Recovery is an ongoing process of change, where you will improve your health and wellbeing, direct your own life, and strive to reach your full potential. The more you engage with the process of recovery, the more successful it will be – it won’t be easy, but it will be worth it.
Recovery in the context of BPD means:
- having a good understanding of your condition and how it affects you
- gaining, and retaining, hope for the future
- living a healthy life and practicing wellbeing
- engaging in an active life
- having a positive sense of self
- finding a meaning and purpose in your life
Recovery does not mean a cure, it means learning how to live well with your condition.
With proper treatment, and commitment to getting well and staying well, you can live a full, happy life with BPD.
There are four key components to recovery:
The base for any person going through the recovery process is a safe, stable home. If you have problems with your home, you can call Shelter (the housing and homeless charity) for advice. If you feel unsafe in your home, you can speak with a domestic violence service (Refuge, Women’s Aid or Citizens Advice) or you can speak with your GP.
Health and Wellbeing
The key to recovery is understanding what BPD is, and how it affects your everyday life. By being aware of your triggers and responses, you are better equipped to handle difficult situations. A combination of medication and therapy, along with this knowledge, can help you deal with day-to-day issues. These treatments can help you to make healthy choices, which can help support your physical health and spiritual, mental and emotional well-being.
Meaning and Purpose
Knowing your meaning and purpose of your life doesnt mean knowing what career you should have, or whether you should marry or have kids. It’s about being able to take part in meaningful daily activities, and being able to partcipate in society.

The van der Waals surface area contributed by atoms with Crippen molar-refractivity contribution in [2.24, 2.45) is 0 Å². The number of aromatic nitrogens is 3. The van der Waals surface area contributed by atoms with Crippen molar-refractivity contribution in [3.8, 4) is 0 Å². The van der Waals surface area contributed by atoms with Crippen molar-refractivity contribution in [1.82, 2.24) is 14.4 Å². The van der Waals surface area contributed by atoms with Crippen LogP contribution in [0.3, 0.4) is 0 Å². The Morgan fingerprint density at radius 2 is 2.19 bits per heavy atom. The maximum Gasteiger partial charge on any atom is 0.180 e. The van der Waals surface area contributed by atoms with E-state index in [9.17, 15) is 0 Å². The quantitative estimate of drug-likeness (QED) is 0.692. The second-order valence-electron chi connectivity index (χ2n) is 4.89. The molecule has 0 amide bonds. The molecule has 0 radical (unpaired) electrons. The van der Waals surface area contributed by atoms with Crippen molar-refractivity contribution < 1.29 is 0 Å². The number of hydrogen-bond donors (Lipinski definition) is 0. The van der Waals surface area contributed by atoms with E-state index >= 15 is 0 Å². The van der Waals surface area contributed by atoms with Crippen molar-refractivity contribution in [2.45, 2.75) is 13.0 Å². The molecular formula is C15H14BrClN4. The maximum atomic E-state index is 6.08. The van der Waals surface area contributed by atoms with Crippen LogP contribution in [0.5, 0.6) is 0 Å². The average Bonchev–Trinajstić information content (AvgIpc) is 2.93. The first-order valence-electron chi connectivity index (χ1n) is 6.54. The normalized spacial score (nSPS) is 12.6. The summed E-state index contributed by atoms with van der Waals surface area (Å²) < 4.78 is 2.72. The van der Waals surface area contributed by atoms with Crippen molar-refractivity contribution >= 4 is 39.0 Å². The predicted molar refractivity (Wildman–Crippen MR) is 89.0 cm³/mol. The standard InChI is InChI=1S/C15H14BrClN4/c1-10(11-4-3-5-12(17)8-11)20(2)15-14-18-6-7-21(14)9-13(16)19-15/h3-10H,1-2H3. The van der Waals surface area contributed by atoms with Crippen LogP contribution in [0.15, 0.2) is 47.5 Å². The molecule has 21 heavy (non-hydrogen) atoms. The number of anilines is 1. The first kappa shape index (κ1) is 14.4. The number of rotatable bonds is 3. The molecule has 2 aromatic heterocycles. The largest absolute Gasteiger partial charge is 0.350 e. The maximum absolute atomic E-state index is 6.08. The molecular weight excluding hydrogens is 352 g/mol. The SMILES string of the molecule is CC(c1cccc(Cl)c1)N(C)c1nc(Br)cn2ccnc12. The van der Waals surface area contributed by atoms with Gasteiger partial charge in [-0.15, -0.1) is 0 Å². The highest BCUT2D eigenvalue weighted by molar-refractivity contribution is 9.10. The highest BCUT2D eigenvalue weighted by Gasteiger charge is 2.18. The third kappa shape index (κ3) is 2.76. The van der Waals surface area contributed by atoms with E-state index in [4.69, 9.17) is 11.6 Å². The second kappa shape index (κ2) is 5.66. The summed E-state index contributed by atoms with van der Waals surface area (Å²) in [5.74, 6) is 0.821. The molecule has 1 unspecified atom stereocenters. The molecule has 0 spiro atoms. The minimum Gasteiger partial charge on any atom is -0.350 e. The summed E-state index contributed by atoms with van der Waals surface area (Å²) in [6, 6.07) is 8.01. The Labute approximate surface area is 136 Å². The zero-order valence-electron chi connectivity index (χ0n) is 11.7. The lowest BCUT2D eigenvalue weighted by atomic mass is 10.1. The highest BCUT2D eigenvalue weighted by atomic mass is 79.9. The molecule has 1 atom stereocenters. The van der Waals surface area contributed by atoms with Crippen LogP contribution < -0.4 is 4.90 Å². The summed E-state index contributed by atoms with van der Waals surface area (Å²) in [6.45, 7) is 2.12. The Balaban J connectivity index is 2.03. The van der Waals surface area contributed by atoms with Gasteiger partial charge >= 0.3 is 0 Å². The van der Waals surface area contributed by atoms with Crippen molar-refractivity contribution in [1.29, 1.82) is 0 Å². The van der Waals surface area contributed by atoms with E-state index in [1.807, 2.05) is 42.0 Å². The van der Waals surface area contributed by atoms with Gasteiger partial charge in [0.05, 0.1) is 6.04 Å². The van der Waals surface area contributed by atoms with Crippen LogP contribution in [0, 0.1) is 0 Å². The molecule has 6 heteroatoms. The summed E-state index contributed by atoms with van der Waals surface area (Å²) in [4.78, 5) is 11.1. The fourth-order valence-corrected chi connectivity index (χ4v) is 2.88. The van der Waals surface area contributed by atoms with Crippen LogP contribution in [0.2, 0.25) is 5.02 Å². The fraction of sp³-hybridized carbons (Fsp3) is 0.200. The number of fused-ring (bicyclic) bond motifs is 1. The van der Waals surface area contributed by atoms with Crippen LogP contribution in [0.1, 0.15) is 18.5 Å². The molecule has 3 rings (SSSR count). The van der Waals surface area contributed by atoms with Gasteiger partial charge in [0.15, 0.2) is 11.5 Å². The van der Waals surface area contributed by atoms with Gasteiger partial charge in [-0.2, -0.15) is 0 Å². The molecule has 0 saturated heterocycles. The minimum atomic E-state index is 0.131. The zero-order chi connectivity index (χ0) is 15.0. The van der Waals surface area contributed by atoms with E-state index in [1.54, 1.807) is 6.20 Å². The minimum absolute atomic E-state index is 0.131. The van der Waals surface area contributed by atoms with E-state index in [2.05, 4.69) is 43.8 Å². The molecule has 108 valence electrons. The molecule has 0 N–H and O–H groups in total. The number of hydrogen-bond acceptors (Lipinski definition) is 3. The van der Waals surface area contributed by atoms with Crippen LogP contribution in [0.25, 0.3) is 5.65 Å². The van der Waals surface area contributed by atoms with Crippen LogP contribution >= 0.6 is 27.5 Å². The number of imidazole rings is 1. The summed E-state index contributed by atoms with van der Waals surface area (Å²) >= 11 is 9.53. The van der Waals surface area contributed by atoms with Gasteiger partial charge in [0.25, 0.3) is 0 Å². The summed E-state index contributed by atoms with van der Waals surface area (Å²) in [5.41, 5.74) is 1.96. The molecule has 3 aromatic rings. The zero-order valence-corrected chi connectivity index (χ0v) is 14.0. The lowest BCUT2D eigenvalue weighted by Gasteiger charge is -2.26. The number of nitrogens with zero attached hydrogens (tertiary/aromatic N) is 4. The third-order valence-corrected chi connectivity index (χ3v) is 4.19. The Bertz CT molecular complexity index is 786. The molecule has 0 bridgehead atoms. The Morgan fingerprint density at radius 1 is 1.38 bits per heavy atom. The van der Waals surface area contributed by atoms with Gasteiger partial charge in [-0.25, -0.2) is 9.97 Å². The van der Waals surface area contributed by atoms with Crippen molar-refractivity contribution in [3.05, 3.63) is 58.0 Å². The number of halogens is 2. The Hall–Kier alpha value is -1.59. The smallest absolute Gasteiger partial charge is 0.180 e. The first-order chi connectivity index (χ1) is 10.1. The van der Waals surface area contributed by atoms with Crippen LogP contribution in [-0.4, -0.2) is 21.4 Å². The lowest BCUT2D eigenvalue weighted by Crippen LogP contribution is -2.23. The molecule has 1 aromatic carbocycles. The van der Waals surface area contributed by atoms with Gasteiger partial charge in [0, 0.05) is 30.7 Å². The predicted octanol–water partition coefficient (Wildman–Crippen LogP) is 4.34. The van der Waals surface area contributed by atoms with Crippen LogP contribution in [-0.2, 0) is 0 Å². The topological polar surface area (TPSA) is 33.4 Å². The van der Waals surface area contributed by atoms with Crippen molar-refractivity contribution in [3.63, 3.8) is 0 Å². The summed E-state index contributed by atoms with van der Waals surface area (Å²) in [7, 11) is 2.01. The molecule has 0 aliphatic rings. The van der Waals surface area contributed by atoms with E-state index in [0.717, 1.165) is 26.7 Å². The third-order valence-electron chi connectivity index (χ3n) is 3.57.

A combination of medication, therapies and awareness can help you develop your confidence and self-esteem, and enable you to have relationships and a network of people who can provide love, support, friendship and hope.
These guidelines help support you through the recovery process, and it’s important to remember them throughout the recovery process:
- Recovery is driven by you and how much you engage with the process
- Recovery is holistic – it is the treatment of the whole person, taking into account mental and social factors, rather than just the symptoms of BPD
- Recovery is supported by addressing and dealing with trauma
- Recovery is supported by peers and allies – people who understand and empathise what you are going through
- Recovery is based on dignity and respect – for you, the things you have gone through, and the strength that you have to keep going
- Recovery involves many different aspects – including medication, therapy, peer support, wellbeing, families and relationships
Throughout recovery, you will find that you may be able to:
- address problems as they happen, without feeling stressed or overwhelmed
- be honest with yourself and your loved ones about how you feel
- know which issues are your own, and which belong to other people
- take time out for self-care, to restore your energy or take a mental health break
Remember, if you are struggling you can ask for help, and remember to practice self-care – practicing mindfulness, meditation or relaxation, taking time out for yourself, or to release any negative feelings.
We have a range of activities here on the site to help you along your recovery process:
- Wellbeing activities – short exercises to help you calm, relax and destress
- Spotify playlists – 30 minute playlists to help you relax
- Motivational and inspirational quotes to encourage and inspire you
It’s important to note that recovery is different for everyone. Use what works for you, and don’t compare your recovery to others – you are on a different path.
Recovery and Age
Recovery is different for everyone, and a big factor in the recovery process is age – not just your physical age, but also your age when you were diagnosed. Someone diagnosed at the onset of their symptoms will recover differently to someone who has lived with their symptoms undiagnosed until their 40s, 50s or later. Those diagnosed before the advent of CBT and DBT might have been subject to misdiagnosis or unsuitable treatments. Recovery is possible at any age.